National Outdoors Leadership School Announces Massive Layoffs, Wyoming Mostly Spared

The Lander-based National Outdoor Leadership School (NOLS) laid off 60 workers and closed three campuses across the U.S. this week. The organization says there are serious financial challenges to overcome despite its "robust $50 million endowment and strong financial reserves to weather these storms."

Andrew Rossi

March 15, 20244 min read

The National Outdoor Leadership School headquarters in Lander, Wyoming.
The National Outdoor Leadership School headquarters in Lander, Wyoming. (Cowboy State Daily Staff)

The National Outdoor Leadership School (NOLS) announced massive layoffs and suspended operations at three campuses in the U.S. this week, but the organization’s home office in Wyoming remains mostly intact.

The Lander-based outdoor education organization and its Wyoming operations will continue, but there are serious financial challenges to overcome, the organization reports.

NOLS President Sandy Colhoun announced the massive changes Tuesday and some staff, including two positions in Lander, were informed they were being let go the same day.

“With a heavy heart, I write to inform you of some significant changes that will be taking place within our school in the coming days,” Colhoun said. “These decisions were not made lightly, and we understand the profound impact they will have on our community.”

‘Significant Changes’

Colhoun laid out the sudden, drastic measures being taken "to address NOLS's financial challenges” and “refocus our efforts and emerge stronger and more resilient than ever before.”

The overall NOLS workforce will be reduced by 60 positions. That means 42 administrative and support staff members will be directly impacted, and 18 vacant positions will either be eliminated or unfilled.

In addition to the layoffs, NOLS announced the “suspension of operations” at three of its campuses, effective beginning fall 2024. These campuses are the Pacific Northwest in Mount Vernon, Washington, the Northeast in Gabriels, New York, and the Southwest in Tucson, Arizona.

Moving forward, the entry-level wages on NOLS campuses will be reduced to $13 per hour. Several NOLS programs will be “impacted,” and in-person staff meetings and summits have been canceled in 2024 and 2025.

High Waters At Headquarters

Meanwhile, at the NOLS world headquarters in Lander, the administrative team said it’s working to stabilize its situation.

Since opening its first facility in Lander in 1965, NOLS has become one of the largest outdoor education organizations in the world and a major employer in Wyoming.

Kelli Lusk, NOLS communications director in Lander, told Cowboy State Daily that the group’s current challenges stem from several long-term factors and that the organization has been “running at a deficit” for a considerable period.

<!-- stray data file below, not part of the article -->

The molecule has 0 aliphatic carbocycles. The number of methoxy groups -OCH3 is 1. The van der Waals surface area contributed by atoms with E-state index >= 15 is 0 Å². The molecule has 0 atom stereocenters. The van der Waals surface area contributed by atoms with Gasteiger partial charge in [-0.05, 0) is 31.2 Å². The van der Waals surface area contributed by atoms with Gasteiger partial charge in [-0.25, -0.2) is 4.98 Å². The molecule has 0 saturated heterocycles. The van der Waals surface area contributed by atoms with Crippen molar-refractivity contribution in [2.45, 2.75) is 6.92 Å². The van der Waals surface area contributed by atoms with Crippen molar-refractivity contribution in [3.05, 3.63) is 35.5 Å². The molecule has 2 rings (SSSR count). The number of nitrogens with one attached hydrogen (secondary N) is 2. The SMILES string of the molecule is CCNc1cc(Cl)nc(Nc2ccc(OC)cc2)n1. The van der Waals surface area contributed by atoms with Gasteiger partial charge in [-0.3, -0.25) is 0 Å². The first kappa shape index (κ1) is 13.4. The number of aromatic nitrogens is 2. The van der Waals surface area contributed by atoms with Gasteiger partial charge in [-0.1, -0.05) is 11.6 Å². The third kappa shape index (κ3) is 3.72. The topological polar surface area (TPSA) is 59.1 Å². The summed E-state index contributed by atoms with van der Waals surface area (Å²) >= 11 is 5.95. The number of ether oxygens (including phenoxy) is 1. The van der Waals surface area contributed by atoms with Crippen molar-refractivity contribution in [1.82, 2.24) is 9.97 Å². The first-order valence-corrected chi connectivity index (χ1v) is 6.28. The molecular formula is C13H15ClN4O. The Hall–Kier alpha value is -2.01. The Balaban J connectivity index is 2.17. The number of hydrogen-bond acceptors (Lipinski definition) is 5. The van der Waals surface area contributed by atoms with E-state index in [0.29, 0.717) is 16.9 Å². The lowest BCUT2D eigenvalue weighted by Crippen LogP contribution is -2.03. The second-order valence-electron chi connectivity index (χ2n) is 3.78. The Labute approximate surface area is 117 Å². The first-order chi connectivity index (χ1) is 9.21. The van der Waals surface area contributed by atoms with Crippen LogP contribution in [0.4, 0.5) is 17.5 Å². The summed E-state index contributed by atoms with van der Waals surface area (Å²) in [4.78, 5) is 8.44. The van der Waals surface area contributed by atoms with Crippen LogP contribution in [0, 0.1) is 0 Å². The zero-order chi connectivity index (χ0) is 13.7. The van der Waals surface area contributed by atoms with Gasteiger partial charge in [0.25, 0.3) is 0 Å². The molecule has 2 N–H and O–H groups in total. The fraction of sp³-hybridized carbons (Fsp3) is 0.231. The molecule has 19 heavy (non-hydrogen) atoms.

“NOLS has experienced challenging market and financial trends over the past several years,” she said. “In addition, the school has made, and continues to make, significant investments in technology and marketing to support our vision for the future. The combined effect of these factors has resulted in the school running at a deficit for the past several years.”

While three campuses are suspending operations elsewhere, all the Wyoming campuses will continue to operate and conduct NOLS programs. Cowboy State staff and employees have been mostly, but not entirely, unaffected.

“We have 130 NOLS employees in Wyoming, including 86 at the headquarters in Lander, 30 at the Rocky Mountain campus in Lander and 14 at the Three Peaks Ranch campus in Boulder,” Lusk said. “Of that total, two staff positions located at the headquarters in Lander were impacted by the reduction in force and organization restructuring.”

Just Not Sustainable

The NOLS Pacific Northwest, Northeast and Southwest campuses will close for at least two years. Lusk said it has “not been determined if the campuses will reopen after these two years.”

NOLS campuses in Driggs, Idaho, Vernal, Utah, and Palmer, Alaska, will continue operating.

“By reducing the number of campuses operating in FY25, we aim to retain and grow the number of summer expedition students and work opportunities for field faculty by consolidating our summer field operations (at the other campuses),” Lusk said.

Meanwhile, the 60 newly vacant positions “will not be filled or have been eliminated as part of the overall streamlining of operations and organizational efficiency.” Those employees are receiving severance packages and assistance looking for new jobs.

Lusk emphasized that NOLS has enough financial resilience to continue despite the gravity of the current financial situation. These changes have ushered in “a challenging period for NOLS,” but “they are crucial for continuing to serve students with leadership, wilderness medicine, and outdoor skills for future decades.”

“It is important to note that NOLS has a robust $50M endowment and strong financial reserves to weather these storms,” she said. “Still, we cannot continue to sustain operating losses in the future. This is also an opportunity for us to refocus our efforts and emerge stronger and more resilient than ever before.”

Andrew Rossi can be reached at

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Andrew Rossi

Features Reporter